Albert Namatjira (1902-1959), Ghost gum , c.1948, watercolour. Image courtesy of the National Gallery of Australia: NGA 2008.241.
We have come across a fantastic article about Australian Indigenous Art, found on the Australian Governmant Website:
ALBERT NAMITJIRA (1902 - 1959): FIGURATIVE LANDSCAPES
Albert Namatjira is one of Australia's best-known Aboriginal artists, and the first Aboriginal painter to receive international recognition for his art. A Western style painter, he spent part of his youth at the Hermannsburg Lutheran Mission, about 130 kilometres west of Alice Springs, Northern Territory, and was introduced to watercolour painting by a non-Aboriginal artist, Rex Batterbee, in the 1930s.
Namatjira's landscape paintings are predominantly of areas he knew throughout his life in the tribal land of Western Aranda, Central Australia. His work gave rise to the Hermannsburg School of landscape painting.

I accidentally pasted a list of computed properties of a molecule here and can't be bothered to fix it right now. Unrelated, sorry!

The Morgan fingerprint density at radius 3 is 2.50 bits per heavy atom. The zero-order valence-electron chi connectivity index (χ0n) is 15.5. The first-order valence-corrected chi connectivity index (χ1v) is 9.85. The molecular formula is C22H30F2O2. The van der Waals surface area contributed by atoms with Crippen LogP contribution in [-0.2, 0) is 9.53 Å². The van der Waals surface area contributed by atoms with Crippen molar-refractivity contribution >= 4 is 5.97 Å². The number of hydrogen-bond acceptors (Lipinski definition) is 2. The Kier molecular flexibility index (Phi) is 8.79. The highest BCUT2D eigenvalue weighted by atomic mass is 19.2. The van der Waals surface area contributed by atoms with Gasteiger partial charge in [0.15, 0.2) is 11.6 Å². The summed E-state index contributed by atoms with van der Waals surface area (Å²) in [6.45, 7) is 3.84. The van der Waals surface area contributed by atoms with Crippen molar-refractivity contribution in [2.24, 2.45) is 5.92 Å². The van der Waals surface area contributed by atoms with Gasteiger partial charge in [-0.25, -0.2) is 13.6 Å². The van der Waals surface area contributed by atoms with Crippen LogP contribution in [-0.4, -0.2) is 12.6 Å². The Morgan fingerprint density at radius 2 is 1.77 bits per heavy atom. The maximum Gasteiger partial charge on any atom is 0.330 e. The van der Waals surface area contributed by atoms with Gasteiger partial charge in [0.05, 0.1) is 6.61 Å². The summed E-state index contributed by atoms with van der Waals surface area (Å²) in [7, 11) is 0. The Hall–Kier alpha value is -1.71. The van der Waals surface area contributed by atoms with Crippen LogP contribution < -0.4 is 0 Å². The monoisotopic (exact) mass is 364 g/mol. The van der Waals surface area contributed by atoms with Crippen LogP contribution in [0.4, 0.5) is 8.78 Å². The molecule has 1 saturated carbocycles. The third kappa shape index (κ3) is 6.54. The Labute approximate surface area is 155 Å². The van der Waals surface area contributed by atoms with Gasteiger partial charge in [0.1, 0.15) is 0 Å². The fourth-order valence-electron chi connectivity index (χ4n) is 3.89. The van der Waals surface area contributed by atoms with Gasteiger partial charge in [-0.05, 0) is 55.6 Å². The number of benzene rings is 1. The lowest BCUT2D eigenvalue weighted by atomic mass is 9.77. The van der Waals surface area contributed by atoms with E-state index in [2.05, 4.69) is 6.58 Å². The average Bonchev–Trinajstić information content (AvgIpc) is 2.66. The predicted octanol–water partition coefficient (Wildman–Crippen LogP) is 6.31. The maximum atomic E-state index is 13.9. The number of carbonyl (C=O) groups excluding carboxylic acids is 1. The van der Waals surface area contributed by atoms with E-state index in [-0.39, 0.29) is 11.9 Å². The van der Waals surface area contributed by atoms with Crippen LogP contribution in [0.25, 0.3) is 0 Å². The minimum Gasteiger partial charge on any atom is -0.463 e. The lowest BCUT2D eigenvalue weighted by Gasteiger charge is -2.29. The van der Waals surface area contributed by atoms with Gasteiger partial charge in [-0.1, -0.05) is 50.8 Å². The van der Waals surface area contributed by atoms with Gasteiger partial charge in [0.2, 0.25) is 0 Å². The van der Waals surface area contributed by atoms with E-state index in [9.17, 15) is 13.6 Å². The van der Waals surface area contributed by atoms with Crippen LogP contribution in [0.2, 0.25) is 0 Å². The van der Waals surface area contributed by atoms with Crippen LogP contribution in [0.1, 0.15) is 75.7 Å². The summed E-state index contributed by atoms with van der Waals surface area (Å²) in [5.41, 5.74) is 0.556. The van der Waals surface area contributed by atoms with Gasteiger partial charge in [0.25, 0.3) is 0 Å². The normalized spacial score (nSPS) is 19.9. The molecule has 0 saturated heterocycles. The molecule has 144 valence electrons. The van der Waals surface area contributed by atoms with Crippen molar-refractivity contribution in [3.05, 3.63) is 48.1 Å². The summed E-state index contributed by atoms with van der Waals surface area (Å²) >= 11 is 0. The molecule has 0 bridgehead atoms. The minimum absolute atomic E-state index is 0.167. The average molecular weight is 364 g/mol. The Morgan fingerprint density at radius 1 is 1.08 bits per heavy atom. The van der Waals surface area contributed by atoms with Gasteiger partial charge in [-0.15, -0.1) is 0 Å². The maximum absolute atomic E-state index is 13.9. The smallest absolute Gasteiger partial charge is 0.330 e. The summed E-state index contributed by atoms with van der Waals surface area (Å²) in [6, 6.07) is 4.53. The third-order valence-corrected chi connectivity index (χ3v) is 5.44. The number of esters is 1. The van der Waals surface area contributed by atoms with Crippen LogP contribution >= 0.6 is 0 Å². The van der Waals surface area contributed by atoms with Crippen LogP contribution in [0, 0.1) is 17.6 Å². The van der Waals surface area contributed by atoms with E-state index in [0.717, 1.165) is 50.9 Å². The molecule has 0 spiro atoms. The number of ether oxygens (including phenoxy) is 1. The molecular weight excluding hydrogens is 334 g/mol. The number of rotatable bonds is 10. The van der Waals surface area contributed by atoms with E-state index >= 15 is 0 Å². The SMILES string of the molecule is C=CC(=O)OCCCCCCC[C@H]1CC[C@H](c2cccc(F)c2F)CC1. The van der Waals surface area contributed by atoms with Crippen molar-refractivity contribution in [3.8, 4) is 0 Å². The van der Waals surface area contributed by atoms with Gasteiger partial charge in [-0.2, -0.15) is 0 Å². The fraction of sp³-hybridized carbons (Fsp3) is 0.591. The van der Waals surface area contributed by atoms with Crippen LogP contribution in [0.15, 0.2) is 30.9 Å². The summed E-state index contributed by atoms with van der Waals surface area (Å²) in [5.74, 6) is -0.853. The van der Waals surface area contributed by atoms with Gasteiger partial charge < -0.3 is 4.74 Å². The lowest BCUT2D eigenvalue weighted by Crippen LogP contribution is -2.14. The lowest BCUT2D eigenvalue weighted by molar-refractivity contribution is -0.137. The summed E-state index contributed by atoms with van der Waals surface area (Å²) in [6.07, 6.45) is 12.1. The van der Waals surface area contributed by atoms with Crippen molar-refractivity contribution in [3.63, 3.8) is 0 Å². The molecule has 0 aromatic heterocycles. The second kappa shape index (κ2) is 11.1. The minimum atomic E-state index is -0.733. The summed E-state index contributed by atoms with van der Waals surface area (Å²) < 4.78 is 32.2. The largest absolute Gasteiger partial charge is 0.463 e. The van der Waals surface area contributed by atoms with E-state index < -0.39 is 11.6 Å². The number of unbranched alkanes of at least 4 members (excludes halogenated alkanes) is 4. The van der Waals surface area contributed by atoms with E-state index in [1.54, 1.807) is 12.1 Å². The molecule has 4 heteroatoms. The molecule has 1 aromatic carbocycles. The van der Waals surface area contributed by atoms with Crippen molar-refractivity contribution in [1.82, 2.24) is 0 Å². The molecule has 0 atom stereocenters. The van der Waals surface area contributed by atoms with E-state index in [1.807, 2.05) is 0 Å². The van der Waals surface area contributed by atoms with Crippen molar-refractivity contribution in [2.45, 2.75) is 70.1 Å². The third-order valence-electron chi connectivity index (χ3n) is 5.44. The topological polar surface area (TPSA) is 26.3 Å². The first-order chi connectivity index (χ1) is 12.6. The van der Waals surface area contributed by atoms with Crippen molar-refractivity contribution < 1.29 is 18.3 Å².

His art captured the vibrant colours of the Western MacDonnell and Krichauff Ranges, the tributaries of Ellery Creek and Hugh River, and in many works the broad bed of the Finke River that ran through the heart of his tribal land.
In 1957 Namatjira was one of the first Aborigines to be granted Australian citizenship. Although he died aged 57 disenchanted with white society, Namatjira did much to change the prevailing negative view of Aborigines at the time. He also paved the way for the Papunya art movement, which emerged a decade after his death.
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